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A Velocette MAC engine in a Yamaha XT600 frame? Ja bitte!

XT-CETTE: A scrambler with a Velocette MAC engine in a Yamaha XT600 frame
After cataloging the greatest custom builds in the world for over a decade, we’re often tempted to think we’ve seen it all. But we’d be wrong, because there’s always something new or interesting around the corner.

This creation from Germany made us pause, though. A ground-up scrambler build, using a Velocette engine in a Yamaha XT frame? That’s some creative thinking (and craftsmanship) right there.

XT-CETTE: A scrambler with a Velocette MAC engine in a Yamaha XT600 frame
The bike might be unusual, but in many ways, Sven Brands is the stereotypical modern custom builder. Although he earns a living as a graphic designer, he spends every spare hour working on bikes—and in particular, old Brit iron.

“My approach is to build them up from bits, rather than modifying an existing bike,” he says. “I wouldn’t call it a hobby—it is a vital part of my life.”

XT-CETTE: A scrambler with a Velocette MAC engine in a Yamaha XT600 frame
Sven works under the name ‘Garage Brands’ and this project started about two years ago, when he spotted a Velocette MAC single cylinder engine for sale.

“It was offered on German eBay. The seller told me it had been used in vintage speedway racing in East Germany. So I purchased it on behalf of my friend Bernd Meyer, as a decoration/object for his desk!”

XT-CETTE: A scrambler with a Velocette MAC engine in a Yamaha XT600 frame
The MAC engine is undeniably pretty: a 349cc unit that powered Velocette’s post-War commuter bike to a surprisingly rapid 75 mph (121 kph).

The engine was ‘stuck’ when Sven got his hands on it, so he took it apart and did a top end rebuild. Then plans changed when he accidentally discovered an abandoned Yamaha XT600 frame—hidden in a dark corner of his community workshop in Ostkreuz, part of the former East Berlin district of Friedrichshain.

XT-CETTE: A scrambler with a Velocette MAC engine in a Yamaha XT600 frame
“I started dreaming,” he recalls. “Why not turn the XT frame and Velocette engine, into a ‘bitsa,’ using the boxes of leftover parts from my previous Brit bike builds?”

Bernd was also exited by the idea, so Sven got working on the ‘XT-CETTE.’ He documented and shared each step of the process via Facebook, so although Bernd was located in Darmstadt, he could be involved in the process and give his input.

XT-CETTE: A scrambler with a Velocette MAC engine in a Yamaha XT600 frame
As you can imagine, there’s quite a bit of work needed to fit a Velocette engine into a Yamaha frame, and also balance out the handling. “The essential mods included shortening the frame by cutting off the rear loop, and cutting out the front cross tube that also acts as a head steady,” says Sven.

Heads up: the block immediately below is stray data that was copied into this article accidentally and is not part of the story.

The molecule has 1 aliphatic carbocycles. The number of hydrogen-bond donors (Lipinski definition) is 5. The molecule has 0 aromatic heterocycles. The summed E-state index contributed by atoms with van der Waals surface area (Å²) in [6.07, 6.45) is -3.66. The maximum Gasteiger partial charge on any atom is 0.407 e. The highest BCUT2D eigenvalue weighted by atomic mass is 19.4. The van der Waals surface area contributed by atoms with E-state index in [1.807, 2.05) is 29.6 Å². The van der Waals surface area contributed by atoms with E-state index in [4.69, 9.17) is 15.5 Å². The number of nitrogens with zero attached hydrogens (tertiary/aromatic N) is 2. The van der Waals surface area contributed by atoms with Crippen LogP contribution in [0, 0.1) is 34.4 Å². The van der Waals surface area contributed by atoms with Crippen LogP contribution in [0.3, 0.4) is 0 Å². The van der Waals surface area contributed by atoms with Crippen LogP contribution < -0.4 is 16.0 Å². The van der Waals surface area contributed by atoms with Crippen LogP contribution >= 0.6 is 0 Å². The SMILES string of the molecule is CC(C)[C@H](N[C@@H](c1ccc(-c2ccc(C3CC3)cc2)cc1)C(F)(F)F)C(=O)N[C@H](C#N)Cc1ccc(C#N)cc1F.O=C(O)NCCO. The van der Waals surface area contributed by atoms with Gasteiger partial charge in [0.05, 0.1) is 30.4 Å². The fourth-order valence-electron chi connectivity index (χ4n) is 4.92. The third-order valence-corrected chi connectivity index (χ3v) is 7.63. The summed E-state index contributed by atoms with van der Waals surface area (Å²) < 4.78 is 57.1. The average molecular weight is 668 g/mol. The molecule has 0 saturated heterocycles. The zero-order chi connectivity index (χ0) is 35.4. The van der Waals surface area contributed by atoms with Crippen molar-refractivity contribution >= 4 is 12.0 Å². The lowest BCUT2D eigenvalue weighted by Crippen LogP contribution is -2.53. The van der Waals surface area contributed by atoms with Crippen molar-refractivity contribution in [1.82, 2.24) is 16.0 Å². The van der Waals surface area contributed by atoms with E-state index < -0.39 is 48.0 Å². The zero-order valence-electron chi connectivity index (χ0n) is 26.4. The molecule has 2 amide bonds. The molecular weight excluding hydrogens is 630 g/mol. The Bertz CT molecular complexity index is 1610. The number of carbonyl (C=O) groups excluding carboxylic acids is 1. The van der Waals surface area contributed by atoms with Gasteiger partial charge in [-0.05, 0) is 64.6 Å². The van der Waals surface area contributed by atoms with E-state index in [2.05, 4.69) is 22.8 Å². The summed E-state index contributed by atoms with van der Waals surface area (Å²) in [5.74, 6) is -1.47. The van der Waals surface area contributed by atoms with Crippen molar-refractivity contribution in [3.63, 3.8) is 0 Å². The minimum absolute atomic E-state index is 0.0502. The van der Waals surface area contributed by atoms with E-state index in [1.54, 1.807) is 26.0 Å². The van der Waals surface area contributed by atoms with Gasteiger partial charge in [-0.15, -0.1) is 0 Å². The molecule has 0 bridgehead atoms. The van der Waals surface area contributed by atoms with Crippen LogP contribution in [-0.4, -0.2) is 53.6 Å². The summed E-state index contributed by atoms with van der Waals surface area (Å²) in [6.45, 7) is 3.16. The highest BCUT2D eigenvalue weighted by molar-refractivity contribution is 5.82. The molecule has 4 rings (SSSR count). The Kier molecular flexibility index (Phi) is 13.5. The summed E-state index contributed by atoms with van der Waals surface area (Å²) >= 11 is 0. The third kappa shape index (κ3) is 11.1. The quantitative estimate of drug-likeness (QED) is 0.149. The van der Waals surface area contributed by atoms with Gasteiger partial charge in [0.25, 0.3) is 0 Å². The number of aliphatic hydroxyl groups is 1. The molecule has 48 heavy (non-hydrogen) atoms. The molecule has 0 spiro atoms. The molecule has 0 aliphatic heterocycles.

“I replaced it with two homemade plates to allow the MAC engine to fit. The stock XT engine bracket holds the engine at the front, but custom-made plates secure the engine and gearbox at the rear.”

XT-CETTE: A scrambler with a Velocette MAC engine in a Yamaha XT600 frame
The bike also features a set of very classy modified Norton forks. “To fit them, I machined two rings on the lathe and pressed them into the Yamaha steering head column to accept the smaller diameter Norton bearings,” Sven reveals.

“The fork itself is a mix and match of Roadholder and Commando fork parts.”

XT-CETTE: A scrambler with a Velocette MAC engine in a Yamaha XT600 frame
The rear suspension required a bit of lateral thinking too. “The swingarm comes from a Yamaha XT250, with alloy spacers machined up to compensate for the too-narrow width.” The two 12.9-inch shocks, tucked under the seat, are Girling replicas built by Emgo.

Sven must have a quite extraordinary of old bike parts, because the wheels are from a 1980s Armstrong MT500 military bike—along with the Grimeca front drum brake—and the rear brake is mix of Armstrong/Grimeca and German MZ 250 parts (“which surprisingly fitted with just a bit of filing here and there”).

XT-CETTE: A scrambler with a Velocette MAC engine in a Yamaha XT600 frame
The fuel tank is a modified prewar NSU fitment and the gearbox is an old AMC item (as used on Norton, Matchless and AJS bikes). But the oil tank, seat, primary-case and exhaust are all custom made.

The Velocette is now ready to be shipped to its new home in Bernd’s garage, and Sven is now working on a new project—a Norton featherbed special powered by a Vincent Comet single. A little more conventional…but equally intriguing.

Garage Brands website

XT-CETTE: A scrambler with a Velocette MAC engine in a Yamaha XT600 frame

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